Somber music plays behind hard-to-watch pictures of starving children. The voiceover begins: “The need is painfully evident in their eyes, in their tiny bodies that weigh no more than young babies. In their desperate struggle to find any means to survive, and in their loss of hope that help will ever arrive in time. Sixteen million people are on the brink of starvation here in East Africa, and hunger takes its toll in many brutal ways.”
This is a verbatim excerpt from a PSA intended to raise money to end hunger, and if the script sounds familiar, that’s because it’s a recipe that has been used for decades. Start with a problem; add some music, sad pictures, and a sad tale; ask for money. The formula can work, but take a step back and you’ll see a bigger problem. It’s called “deficit framing.”
In stories told with deficit framing, the people we meet are already in a distressed or perilous state. They are starving, homeless, addicted to drugs, or a victim of abuse. Stories told this way may evoke emotion, but that tends to be pity instead of empathy. The people who are experiencing hardship appear as objects at the mercy of events and without agency to change things. This also strengthens a savior-style narrative that positions the organization as the only thing (along with your dollars, of course) that can fix these broken people.
Fortunately, this ethical trap in storytelling can be avoided through a practice called “asset-framing.” Trabian Shorters, a leading expert and advocate for asset-framing, calls it “a narrative model that defines people by their assets and aspirations before noting the challenges and deficits.” This means your story introduces the protagonist (i.e., who the story is about) as a person with accomplishments, hopes and values before we get to the challenges that ultimately led them to your organization.
Consider the following transcript from a video posted on the website of Pathfinders, a nonprofit that offers services to people who experience homelessness. The guest speaker, Yolanda Seely, talks about her journey into and out of homelessness, but before she gets to any of that, she will tell you a few things about herself:
“My name is Yolanda Sealy. I was born and raised in Rantoul, Illinois. I’ve always been a hard worker, and in high school I was a triathlete. I played basketball, volleyball and I ran track, and I was an honor student. My talents earned me a Division One scholarship. I played basketball at the University of Illinois, Champaign-Urbana. When I graduated from the University of Illinois, I moved to Houston, TX and shortly after I joined the United States Army. I served eight years in the army active duty and two years Army Reserve. I’m a mother of two beautiful girls: Ariana, my daughter who’s 14 and Ariel, who’s three years old. And those are the joys of my life.”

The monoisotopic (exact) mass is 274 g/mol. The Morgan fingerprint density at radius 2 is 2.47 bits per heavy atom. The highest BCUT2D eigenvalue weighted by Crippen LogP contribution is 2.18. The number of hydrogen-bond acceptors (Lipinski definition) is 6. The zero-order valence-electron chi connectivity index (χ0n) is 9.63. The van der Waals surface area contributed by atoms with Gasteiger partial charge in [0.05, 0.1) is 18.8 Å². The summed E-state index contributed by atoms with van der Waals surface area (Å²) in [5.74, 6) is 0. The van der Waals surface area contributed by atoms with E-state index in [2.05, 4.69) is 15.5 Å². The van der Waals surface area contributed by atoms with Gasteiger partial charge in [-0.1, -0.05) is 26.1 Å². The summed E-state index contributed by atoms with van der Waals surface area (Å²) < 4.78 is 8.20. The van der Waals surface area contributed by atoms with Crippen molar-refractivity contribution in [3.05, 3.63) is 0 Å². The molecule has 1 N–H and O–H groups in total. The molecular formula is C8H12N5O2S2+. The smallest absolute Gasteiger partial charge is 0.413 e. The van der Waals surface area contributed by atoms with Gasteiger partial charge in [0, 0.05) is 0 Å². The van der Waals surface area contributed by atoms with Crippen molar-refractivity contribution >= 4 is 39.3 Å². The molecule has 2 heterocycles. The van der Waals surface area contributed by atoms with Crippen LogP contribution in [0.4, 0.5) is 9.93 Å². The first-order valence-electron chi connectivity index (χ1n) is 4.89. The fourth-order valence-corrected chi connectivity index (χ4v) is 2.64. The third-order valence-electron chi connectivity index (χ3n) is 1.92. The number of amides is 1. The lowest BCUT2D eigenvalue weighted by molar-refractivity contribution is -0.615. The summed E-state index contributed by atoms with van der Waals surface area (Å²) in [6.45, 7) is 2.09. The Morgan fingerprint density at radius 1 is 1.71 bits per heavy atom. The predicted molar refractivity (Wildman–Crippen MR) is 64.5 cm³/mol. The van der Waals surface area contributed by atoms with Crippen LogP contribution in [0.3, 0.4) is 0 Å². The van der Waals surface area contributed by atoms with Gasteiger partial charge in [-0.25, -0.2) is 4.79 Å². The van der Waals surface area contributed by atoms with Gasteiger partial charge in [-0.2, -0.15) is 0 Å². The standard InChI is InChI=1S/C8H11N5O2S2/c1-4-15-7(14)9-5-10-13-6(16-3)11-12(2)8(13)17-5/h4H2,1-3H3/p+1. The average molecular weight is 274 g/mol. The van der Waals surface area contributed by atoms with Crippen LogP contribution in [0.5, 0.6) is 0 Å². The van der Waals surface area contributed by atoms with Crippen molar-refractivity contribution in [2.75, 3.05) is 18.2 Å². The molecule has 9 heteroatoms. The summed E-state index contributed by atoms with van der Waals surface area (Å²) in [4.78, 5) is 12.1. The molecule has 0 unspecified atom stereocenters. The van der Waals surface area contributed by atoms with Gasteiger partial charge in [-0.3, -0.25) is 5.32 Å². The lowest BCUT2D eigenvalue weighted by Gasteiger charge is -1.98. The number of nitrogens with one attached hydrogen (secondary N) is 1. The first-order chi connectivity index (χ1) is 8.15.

Asset-framing is not only a more ethical way to tell stories – it’s fundamentally sound story structure.
Act 1: We introduce the audience to a protagonist – someone they can care about and root for through the rest of the story. In the Pathfinders example, that’s Yolanda: a loving mom, a college graduate, and a veteran. Then comes the inciting incident, the event that kicks the story into motion and gives the protagonist a goal: Yolanda loses her job. Now she must find a way to keep food on the table for her children.
Act 2:Our protagonist encounters barriers: hardships, struggles and brick walls. Yolanda loses her apartment, and without someplace to live, it is nearly impossible to find a job. Yolanda is not one to give up, however, and working with Pathfinders she finds ways to surmount these barriers.
Act 3: This is where the story resolves and the meaning becomes clear. Yolanda has a home again and has recovered the self-sufficiency she valued about herself. She’s changed and she’s learned a lot, and we have some new insights into exactly how Pathfinders works with the people it serves.
If you tell stories with deficit-framing, you are starting with the barriers. Go back to that PSA about starving children in East Africa at the beginning of this article. It skips Act I and goes straight to the barriers of Act II! To a certain extent, this mistake is understandable. When organizations tell stories about people they have served, they start from the moment they met them. But that isn’t the beginning of their story.
Every person has a whole story before they meet us. They have aspirations and accomplishments, they have values, things and people they love. That’s how we should get to know them. Before the inciting incident. Before the barriers. Because you want the audience to see themselves in this person. Because you want them to feel compelled to act. Because you are striving to create empathy, not pity.
And because it’s also better storytelling.